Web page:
A heated three-year safety debate about a GlaxoSmithKline Plc diabetes pill reaches a climax this week as opponents and backers face off at a U.S. meeting that will help decide the drug's fate.
A panel of scientific experts meets later Tuesday and again Wednesday to consider if Avandia is too dangerous to stay on the market. The advisers to the U.S. Food and Drug Administration must sort through sharply conflicting data on whether the medicine causes heart attacks.
The recommendations of the panel, with 33 voting members, are expected to weigh heavily on the FDA in making its final decision in the coming months.
British-based Glaxo could face a new wave of lawsuits if the drug comes off the market.
The pill was once Glaxo's second-biggest drug but its sales have plunged since safety fears erupted three years ago. Revenues totaled 771 million pounds ($1.16 billion) in 2009, equivalent to 2.7 percent of Glaxo's group sales.
Added pressure is coming from the European Medicines Agency, which has launched a new review into Avandia's risks and benefits.
For the FDA, the case is seen as a test of how the agency will handle major controversies under Democratic President Barack Obama. Officials are facing heavy pressure from consumer groups and some lawmakers who say the FDA fumbled decisions in past administrations and failed to protect the public.
Some staff see the Glaxo drug as more dangerous to the heart than Takeda Pharmaceutical Co's rival diabetes pill, Actos, with no unique benefits. Others remain unconvinced Avandia raises heart-attack risk. The current warning on the drug, added in 2007, says the data is "inconclusive."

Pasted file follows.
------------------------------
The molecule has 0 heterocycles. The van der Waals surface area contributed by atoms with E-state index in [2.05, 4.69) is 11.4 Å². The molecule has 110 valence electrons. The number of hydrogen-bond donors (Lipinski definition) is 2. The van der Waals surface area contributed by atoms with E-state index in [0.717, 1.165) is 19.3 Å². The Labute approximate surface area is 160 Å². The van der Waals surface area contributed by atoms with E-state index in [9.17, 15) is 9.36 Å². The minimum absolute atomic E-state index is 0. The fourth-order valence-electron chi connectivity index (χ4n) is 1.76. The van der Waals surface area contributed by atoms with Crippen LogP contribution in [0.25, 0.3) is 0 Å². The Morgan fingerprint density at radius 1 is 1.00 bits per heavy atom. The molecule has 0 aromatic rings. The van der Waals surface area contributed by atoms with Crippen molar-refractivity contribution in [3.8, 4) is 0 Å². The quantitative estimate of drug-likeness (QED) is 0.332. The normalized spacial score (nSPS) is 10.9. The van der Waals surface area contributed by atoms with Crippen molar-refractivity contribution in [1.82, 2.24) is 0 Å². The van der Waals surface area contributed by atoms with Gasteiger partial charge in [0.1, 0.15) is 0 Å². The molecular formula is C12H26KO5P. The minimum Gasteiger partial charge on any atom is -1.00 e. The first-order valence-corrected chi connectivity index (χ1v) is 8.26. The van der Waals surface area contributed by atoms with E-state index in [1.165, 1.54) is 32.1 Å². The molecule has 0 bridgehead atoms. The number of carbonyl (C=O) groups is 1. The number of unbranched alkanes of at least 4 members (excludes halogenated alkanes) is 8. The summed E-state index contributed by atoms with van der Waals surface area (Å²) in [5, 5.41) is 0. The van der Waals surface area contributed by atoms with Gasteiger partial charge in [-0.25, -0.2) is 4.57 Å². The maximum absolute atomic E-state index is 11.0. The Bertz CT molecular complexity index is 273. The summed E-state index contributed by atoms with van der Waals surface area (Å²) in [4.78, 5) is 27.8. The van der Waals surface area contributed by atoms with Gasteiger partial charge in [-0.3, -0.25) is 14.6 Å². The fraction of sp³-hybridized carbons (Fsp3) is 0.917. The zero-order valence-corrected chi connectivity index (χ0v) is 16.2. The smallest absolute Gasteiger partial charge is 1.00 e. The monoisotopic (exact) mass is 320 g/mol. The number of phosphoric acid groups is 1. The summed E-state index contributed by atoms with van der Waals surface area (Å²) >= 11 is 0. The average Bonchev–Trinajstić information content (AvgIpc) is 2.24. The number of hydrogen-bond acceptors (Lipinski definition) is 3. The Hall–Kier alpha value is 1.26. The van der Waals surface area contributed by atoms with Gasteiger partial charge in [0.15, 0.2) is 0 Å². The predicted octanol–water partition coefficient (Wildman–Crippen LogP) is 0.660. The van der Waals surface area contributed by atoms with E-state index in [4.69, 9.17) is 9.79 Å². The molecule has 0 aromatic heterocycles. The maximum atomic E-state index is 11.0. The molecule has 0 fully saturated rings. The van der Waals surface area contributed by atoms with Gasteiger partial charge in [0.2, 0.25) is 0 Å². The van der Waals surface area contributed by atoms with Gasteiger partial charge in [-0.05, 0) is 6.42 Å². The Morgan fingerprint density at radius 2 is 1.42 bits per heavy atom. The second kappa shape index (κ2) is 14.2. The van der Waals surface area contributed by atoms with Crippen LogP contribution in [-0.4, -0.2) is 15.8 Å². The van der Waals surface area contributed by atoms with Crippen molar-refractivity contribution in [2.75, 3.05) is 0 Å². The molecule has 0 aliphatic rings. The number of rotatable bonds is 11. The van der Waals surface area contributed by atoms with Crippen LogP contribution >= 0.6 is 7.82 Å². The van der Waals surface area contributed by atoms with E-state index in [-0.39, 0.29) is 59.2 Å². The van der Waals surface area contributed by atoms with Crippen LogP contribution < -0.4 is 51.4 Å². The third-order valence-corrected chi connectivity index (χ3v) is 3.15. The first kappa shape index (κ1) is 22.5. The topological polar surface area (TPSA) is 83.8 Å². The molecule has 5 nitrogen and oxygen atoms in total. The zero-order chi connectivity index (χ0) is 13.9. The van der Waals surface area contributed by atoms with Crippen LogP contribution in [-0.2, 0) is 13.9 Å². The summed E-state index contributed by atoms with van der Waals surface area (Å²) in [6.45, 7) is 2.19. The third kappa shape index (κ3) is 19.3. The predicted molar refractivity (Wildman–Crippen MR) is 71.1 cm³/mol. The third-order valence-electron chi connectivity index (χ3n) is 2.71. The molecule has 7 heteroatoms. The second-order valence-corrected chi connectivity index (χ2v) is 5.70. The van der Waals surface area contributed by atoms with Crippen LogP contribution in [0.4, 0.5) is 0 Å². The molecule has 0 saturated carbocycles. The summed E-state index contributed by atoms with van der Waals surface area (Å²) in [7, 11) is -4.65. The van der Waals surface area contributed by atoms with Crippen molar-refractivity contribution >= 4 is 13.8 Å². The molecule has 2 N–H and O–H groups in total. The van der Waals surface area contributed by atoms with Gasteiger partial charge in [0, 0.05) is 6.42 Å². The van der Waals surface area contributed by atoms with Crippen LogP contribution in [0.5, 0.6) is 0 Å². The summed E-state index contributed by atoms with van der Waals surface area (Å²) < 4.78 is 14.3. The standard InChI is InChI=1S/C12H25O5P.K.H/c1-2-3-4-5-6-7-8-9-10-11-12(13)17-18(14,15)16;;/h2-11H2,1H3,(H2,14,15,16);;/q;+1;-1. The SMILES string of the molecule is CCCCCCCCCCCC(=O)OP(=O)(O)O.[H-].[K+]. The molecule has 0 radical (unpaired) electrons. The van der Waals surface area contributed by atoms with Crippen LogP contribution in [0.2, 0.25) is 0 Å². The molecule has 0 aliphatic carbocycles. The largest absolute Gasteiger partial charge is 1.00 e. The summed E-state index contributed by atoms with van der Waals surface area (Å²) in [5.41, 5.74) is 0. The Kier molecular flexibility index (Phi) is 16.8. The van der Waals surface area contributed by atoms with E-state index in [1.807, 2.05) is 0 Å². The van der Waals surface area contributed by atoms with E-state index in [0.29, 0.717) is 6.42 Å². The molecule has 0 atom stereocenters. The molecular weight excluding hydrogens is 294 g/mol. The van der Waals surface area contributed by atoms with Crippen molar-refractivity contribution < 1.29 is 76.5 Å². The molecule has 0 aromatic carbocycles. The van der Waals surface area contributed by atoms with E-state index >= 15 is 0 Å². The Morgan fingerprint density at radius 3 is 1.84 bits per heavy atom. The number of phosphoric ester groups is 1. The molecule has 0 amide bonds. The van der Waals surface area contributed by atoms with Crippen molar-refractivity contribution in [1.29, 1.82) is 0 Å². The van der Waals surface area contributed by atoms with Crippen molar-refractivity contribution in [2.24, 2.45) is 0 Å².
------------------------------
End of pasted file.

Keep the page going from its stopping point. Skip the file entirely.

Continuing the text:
Glaxo has vigorously defended the medicine, based in part on a study called Record that found no higher rates of heart-related hospitalizations or deaths.
Company presenters will lead off Tuesday's session, scheduled to begin at 7:45 a.m. EDT (1145 GMT), followed by a parade of FDA staff and outside experts that will continue on Wednesday morning.
On Wednesday afternoon, the panel of cardiologists, endocrinologist and other experts will be asked to choose one of five options, ranging from keeping the drug on the market without a heart-attack warning to recommending a withdrawal. Restricting use or beefing up warnings are other choices.
"There is a question in some of the scientific community about whether there's a signal here," Dr. Janet Woodcock, head of the FDA's drug division, told reporters at a briefing ahead of the advisory panel meeting.
Many drugs faced scrutiny in the past for risks that later proved untrue, Woodcock said. She pointed to calcium channel blockers, widely used heart drugs that were tied to heart disease, cancer and other problems in the 1990s. Later studies concluded those risks did not exist, she said.